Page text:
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More poking around with The School today. I'm still having trouble… - Silicon Rose [entries|archive|friends|userinfo]
Silicon Rose

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[Dec. 7th, 2005|09:15 am]
Silicon Rose
[Current Mood |contemplativecontemplative]

More poking around with The School today. I'm still having trouble figuring out what to do next, despite the great help I've gotten, and after skimming some plot-related entries in one of the writing books I picked up yesterday, I think it's because Ariel doesn't have any investiture in the plot yet. She doesn't have a very strong motivation. In the words of the book, it's a situation, not a complication, because it doesn't affect Ariel strongly, doesn't get in the way of anything she finds important. The problem is, developing the situation without resorting to stupid forms of motivation, like "I know the bad guy is evil (because the author told me), and we have to get out."

I'm beginning to understand why people make the mistakes I've been reading about, and nodding along with 'wow, that's a horrible way to do it.' Horrible makes these things easy. By playing into stereotypes, you can bring an instant affiliation with most readers, and by making the main character have plot sense at convenient times, you can set them up against the right people and get them moving without too much effort. They know the bad guy is bad, even if he isn't doing any bad things (allowing you to preserve the characterization of your villain).

Just like designing a computer program, writing an outline/developing a plot is a delicate balancing act. You have a set of hard requirements that the result has to fulfill, but there are a lot of tradeoffs to be made which don't compromise the requirements. For example, diagnosability is important, but how much error logging is the right amount? On one side, adding too many error cases increases program size, length of time in programming, the size of the testing matrix, and can confuse the user to all hell. On the other, adding too few can compromise the hard requirements. The question is, where should the program fall? What's important?

Then, later on, you may find out that another approach to handling one of your hard requirements compromises your logging decisions. It becomes a huge freaking matrix with a lot of variables that can vary infinitely, and with complex, subjective equations that place requirements on what are valid sets of values.

Writing is very similar, though often there are no real hard requirements, only things that the writer wants, and what the reader will accept. Neither of these can be reduced to something mechanical.

I just need more thought, I suppose.
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Comments:
[User Picture]From: froborr
2005-12-07 05:41 pm (UTC)
I'm curious, what writing book?

And the things the writer wants and the reader will accept *can* be reduced to something mechanical. It's just that doing so is an AI-complete problem. =P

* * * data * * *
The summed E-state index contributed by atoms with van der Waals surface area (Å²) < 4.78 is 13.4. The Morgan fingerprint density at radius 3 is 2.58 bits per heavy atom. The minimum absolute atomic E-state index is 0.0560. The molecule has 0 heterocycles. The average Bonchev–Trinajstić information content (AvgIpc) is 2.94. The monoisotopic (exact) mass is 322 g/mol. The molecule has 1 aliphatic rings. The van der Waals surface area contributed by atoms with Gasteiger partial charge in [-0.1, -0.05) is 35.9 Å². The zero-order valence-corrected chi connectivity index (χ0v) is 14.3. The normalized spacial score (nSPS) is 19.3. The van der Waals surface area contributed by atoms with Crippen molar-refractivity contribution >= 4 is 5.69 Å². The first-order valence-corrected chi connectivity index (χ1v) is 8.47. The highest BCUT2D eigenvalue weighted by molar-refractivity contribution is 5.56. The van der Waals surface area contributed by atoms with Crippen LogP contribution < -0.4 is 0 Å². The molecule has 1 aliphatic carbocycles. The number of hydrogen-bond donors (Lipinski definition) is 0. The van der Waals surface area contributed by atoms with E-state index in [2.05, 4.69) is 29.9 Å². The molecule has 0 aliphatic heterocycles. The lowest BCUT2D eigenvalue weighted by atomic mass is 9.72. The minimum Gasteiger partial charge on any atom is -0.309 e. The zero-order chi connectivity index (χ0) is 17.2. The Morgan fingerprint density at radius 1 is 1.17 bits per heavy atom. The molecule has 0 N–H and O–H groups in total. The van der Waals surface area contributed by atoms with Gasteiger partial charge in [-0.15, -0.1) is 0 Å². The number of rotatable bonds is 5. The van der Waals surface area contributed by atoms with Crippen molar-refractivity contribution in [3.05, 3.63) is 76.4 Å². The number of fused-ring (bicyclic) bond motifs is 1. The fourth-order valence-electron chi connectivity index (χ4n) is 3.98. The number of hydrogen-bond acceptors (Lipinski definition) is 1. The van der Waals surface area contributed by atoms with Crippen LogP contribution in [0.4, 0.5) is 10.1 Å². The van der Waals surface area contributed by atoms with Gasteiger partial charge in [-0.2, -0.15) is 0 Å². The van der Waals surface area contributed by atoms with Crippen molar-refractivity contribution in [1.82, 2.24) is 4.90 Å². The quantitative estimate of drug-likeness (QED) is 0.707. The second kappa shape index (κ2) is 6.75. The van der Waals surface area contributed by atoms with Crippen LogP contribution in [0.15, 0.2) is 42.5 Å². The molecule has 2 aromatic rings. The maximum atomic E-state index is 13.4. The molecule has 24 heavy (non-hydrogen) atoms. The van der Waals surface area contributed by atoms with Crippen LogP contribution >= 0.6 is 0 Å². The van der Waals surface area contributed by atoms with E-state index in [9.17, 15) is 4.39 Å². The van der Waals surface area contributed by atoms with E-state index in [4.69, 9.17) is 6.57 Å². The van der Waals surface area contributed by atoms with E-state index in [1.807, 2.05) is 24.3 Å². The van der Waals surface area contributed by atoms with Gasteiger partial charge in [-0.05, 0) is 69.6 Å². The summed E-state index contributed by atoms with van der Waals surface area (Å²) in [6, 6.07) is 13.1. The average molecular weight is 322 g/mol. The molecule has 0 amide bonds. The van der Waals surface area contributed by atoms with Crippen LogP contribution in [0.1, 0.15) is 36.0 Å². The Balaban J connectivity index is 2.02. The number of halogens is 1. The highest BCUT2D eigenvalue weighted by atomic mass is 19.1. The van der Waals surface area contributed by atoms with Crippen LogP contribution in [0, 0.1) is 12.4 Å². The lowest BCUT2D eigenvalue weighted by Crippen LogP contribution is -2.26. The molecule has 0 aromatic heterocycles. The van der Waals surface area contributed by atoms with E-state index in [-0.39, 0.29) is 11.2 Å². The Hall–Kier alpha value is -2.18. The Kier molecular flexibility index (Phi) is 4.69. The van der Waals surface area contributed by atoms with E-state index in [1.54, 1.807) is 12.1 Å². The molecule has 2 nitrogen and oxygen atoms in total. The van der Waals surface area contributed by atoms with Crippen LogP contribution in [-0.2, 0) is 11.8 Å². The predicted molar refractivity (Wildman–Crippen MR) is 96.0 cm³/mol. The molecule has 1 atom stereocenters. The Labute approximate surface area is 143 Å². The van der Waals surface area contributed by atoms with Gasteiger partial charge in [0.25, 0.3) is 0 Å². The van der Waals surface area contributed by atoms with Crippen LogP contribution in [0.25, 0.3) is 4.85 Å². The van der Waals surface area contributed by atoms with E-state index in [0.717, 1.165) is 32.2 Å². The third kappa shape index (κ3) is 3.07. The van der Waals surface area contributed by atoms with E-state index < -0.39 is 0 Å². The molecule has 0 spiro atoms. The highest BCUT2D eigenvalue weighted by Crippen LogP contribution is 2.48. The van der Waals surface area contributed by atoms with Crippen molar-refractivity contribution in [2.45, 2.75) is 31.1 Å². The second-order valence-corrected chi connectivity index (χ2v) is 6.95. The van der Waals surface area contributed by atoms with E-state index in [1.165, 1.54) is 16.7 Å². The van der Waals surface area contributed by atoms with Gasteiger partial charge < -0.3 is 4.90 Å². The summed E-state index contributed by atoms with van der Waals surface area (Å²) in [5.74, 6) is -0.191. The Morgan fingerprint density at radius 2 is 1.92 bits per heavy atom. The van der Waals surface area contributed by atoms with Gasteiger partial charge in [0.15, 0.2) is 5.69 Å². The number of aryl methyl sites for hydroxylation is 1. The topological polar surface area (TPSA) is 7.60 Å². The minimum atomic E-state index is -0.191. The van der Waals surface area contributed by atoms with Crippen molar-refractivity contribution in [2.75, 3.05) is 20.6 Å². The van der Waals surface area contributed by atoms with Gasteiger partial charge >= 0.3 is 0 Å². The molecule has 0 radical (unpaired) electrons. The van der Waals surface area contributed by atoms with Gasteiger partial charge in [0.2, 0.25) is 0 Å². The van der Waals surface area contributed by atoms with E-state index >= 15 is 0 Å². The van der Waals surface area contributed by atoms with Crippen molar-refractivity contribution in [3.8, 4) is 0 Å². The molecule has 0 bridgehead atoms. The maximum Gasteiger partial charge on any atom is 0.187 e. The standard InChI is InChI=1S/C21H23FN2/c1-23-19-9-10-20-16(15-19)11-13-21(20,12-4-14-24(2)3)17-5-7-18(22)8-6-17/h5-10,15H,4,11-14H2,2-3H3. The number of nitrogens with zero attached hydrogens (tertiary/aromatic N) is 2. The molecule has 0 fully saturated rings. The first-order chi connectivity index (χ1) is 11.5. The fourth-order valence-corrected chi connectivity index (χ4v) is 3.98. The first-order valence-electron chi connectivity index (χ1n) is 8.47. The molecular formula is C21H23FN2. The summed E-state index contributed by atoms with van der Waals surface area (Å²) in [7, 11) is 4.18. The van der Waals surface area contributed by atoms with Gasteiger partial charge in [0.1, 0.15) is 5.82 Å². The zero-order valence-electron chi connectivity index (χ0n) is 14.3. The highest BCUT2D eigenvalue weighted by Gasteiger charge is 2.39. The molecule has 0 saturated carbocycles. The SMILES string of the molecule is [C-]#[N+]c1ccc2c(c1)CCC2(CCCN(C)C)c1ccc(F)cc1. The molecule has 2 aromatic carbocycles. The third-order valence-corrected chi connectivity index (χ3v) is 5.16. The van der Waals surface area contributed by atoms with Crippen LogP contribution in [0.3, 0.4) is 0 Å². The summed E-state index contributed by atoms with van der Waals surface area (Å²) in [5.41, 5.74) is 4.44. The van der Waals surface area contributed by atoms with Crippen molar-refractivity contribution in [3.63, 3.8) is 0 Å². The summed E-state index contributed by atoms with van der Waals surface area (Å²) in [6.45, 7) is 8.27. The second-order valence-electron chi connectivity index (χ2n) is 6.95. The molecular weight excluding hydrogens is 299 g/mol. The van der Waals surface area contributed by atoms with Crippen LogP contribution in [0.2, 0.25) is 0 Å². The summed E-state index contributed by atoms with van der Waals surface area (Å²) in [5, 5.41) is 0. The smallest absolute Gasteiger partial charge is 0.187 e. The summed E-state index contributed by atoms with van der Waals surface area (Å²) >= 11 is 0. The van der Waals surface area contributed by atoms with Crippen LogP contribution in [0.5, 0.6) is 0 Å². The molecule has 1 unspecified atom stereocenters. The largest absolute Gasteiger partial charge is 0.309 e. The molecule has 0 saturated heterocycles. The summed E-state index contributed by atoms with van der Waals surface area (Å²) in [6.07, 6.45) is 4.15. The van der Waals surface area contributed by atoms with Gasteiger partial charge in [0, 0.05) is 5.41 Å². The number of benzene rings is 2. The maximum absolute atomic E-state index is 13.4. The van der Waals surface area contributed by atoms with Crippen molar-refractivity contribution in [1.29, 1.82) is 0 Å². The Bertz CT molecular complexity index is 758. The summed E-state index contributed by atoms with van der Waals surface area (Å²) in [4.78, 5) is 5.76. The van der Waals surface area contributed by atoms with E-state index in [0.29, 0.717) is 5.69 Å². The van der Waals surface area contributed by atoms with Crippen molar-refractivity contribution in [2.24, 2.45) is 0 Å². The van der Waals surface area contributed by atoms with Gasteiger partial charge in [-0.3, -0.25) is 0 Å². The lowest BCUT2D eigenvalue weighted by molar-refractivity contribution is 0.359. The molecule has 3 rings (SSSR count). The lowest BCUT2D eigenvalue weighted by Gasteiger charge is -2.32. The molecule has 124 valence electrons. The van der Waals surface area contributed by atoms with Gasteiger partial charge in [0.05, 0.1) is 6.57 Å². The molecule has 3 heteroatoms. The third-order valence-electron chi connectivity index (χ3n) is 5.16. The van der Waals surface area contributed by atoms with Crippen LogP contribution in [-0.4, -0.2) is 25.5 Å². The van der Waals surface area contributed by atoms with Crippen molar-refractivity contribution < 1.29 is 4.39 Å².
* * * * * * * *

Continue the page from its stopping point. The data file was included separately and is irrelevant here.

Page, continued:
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[User Picture]From: ketsugami
2005-12-07 06:05 pm (UTC)
I'm also curious as to which book.
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[User Picture]From: siliconrose
2005-12-07 08:43 pm (UTC)
I don't think it's an AI complete problem, as I'm an "I", and I can't deterministically solve it. ^^

I picked up The Complete Handbook of Novel Writing, which is a compilation of articles done by writers, and I took the above information from the first two articles.

I also picked up the Gotham book that you suggested, froborr, because it had some of the things that jumped out at me as important. Pickings were suprisingly thin.
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[User Picture]From: froborr
2005-12-07 09:04 pm (UTC)
I was referring, in this case, to problems that will necessarily have already been solved by the time a true AI can be created, as opposed to problems an AI can solve. Basically, I was saying "If you can solve that problem, you can build an AI."

Sooner or later I should pick up/read one of these books. Most of what I know is self-taught, so I'm probably missing something important.
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[User Picture]From: siliconrose
2005-12-07 11:28 pm (UTC)
Ah, my mistake. Of course.

Honestly, if you have a grip on the fundamentals of writing, like grammar, them I'd suggest doing it without the books and letting yourself fail a few times. There's a certain amount of practice you need before you've internalized the basics enough that the reams of advice and rules will both make sense, and not paralyze you.

Of course, you may already be there. Just remember that if you stop being able to write, it's time to put the book down and try to forget the rules. Thus speaks my experience, for what it's worth.
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